Looking better

I spent more time after the stream the other day tweaking the plants and caves, setting specific colors , adding little details like ground "splotches" and shadows beneath the rock homes.

Today I spent time implementing animation, which meant that I needed to add a way to mark when vertices are "connected" to each other so that if a vertex moves, any other vertices attached to it also move. It took some tweaking, but I made a VertexConnection class:

class VertexConnection
        baseIndex = -1;
    int baseIndex;
    std::vector<int> connectionIndices;

I originally wrote it to point to specific vertices but it seems like the addresses of those vertices in the vertex array changed after set up. The vertex array is a member of the class, so it shouldn't be changing its contents (I would think?) but I did a workaround where I referenced the indices instead. During the setup of creating the graphics, I'd keep track of what vertex was connecting to another, and add it into the ProceduralObject class family's std::map<int, VertexConnection> m_vertexConnections; like this:

tipIndex = m_vertexArrays[0].getVertexCount() - 1;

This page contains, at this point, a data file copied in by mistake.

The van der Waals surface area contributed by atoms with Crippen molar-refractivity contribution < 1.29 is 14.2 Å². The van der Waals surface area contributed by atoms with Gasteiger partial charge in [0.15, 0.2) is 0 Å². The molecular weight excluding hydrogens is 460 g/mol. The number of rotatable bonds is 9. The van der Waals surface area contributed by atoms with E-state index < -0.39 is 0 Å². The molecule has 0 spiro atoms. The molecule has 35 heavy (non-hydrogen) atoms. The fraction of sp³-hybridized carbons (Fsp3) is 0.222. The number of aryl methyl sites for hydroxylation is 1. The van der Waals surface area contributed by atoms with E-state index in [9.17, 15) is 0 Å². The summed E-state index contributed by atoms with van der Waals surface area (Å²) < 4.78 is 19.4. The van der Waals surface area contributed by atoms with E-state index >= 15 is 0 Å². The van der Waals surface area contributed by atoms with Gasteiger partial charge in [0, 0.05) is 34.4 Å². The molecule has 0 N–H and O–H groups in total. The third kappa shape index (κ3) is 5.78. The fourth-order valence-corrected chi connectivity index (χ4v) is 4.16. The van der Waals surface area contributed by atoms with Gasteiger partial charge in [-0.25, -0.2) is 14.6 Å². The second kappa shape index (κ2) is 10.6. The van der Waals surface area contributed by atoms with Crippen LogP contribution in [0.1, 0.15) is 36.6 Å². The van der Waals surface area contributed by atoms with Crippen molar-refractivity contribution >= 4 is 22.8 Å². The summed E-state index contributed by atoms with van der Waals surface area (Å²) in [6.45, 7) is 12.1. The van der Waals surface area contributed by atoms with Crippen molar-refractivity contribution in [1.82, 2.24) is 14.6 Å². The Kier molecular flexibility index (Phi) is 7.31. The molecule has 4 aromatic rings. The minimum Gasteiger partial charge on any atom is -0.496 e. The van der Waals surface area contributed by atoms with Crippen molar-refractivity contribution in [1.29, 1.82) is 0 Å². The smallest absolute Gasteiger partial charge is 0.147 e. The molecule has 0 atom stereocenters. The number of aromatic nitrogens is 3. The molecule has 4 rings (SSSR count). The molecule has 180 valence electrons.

m_vertexConnections[tipIndex].baseIndex = tipIndex;

Then, when the object's update function is ran, different animations can be done by manipulating x,y coordinates. For example, the tree coral just shifts a pixel in either direction:

void TreeCoral::Update()
    if ( m_currentFrame == 0 )
        for ( auto& v : m_vertexConnections )
            float xChange = chalo::GetRandomNumber( -1, 1 );
            float yChange = chalo::GetRandomNumber( -1, 1 );
            m_vertexArrays[0][v.second.baseIndex].position.x += xChange;
            m_vertexArrays[0][v.second.baseIndex].position.y += yChange;
            for ( auto& c : v.second.connectionIndices )
                m_vertexArrays[0][c].position = m_vertexArrays[0][v.second.baseIndex].position;

This works pretty well and I was able to add animations to each of the plant types and I made a slight bobbing animation for the cephalopods (who I really need to name...). The result is this:

So now, still building all the graphics out of triangles procedurally, I think that I have an actually decent looking aesthetic. This was my first challenge - to try to build a scene to try to come up with an idea of what the game would look like - would I even want to go with no bitmap sprites for graphics? And I think I'm pretty happy with this. I can continue expanding and adding onto the game by adding additional children of the ProceduralObject class, I don't have to do a bunch of spritework, and also playing around with vertices gives me a chance to explore and experiment, making the coding process more fun for me.

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